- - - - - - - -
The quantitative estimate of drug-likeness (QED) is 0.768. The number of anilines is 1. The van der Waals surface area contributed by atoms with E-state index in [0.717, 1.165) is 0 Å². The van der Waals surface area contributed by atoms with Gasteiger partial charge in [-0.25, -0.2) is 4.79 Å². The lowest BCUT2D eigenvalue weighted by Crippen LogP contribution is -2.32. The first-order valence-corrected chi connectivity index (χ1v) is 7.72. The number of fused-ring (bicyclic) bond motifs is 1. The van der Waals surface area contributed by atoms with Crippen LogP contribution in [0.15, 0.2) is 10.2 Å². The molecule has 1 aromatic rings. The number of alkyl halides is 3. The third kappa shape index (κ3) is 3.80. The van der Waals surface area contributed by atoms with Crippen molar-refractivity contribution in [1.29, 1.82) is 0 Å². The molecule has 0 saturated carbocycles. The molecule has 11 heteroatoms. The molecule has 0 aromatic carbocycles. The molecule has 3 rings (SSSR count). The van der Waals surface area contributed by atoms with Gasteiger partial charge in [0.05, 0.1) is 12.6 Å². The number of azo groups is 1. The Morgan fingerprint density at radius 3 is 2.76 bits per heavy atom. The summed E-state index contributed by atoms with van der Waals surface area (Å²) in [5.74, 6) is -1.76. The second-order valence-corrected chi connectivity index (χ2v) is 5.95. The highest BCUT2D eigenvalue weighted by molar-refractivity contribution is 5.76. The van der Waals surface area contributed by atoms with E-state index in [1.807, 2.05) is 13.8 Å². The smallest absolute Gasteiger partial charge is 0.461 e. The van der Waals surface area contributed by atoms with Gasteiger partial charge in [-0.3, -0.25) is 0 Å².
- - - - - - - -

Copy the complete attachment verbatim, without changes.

The quantitative estimate of drug-likeness (QED) is 0.768. The number of anilines is 1. The van der Waals surface area contributed by atoms with E-state index in [0.717, 1.165) is 0 Å². The van der Waals surface area contributed by atoms with Gasteiger partial charge in [-0.25, -0.2) is 4.79 Å². The lowest BCUT2D eigenvalue weighted by Crippen LogP contribution is -2.32. The first-order valence-corrected chi connectivity index (χ1v) is 7.72. The number of fused-ring (bicyclic) bond motifs is 1. The van der Waals surface area contributed by atoms with Crippen LogP contribution in [0.15, 0.2) is 10.2 Å². The molecule has 1 aromatic rings. The number of alkyl halides is 3. The third kappa shape index (κ3) is 3.80. The van der Waals surface area contributed by atoms with Crippen molar-refractivity contribution in [1.29, 1.82) is 0 Å². The molecule has 0 saturated carbocycles. The molecule has 11 heteroatoms. The molecule has 0 aromatic carbocycles. The molecule has 3 rings (SSSR count). The van der Waals surface area contributed by atoms with Gasteiger partial charge in [0.05, 0.1) is 12.6 Å². The number of azo groups is 1. The Morgan fingerprint density at radius 3 is 2.76 bits per heavy atom. The summed E-state index contributed by atoms with van der Waals surface area (Å²) in [5.74, 6) is -1.76. The second-order valence-corrected chi connectivity index (χ2v) is 5.95. The highest BCUT2D eigenvalue weighted by molar-refractivity contribution is 5.76. The van der Waals surface area contributed by atoms with E-state index in [1.807, 2.05) is 13.8 Å². The smallest absolute Gasteiger partial charge is 0.461 e. The van der Waals surface area contributed by atoms with Gasteiger partial charge in [-0.3, -0.25) is 0 Å².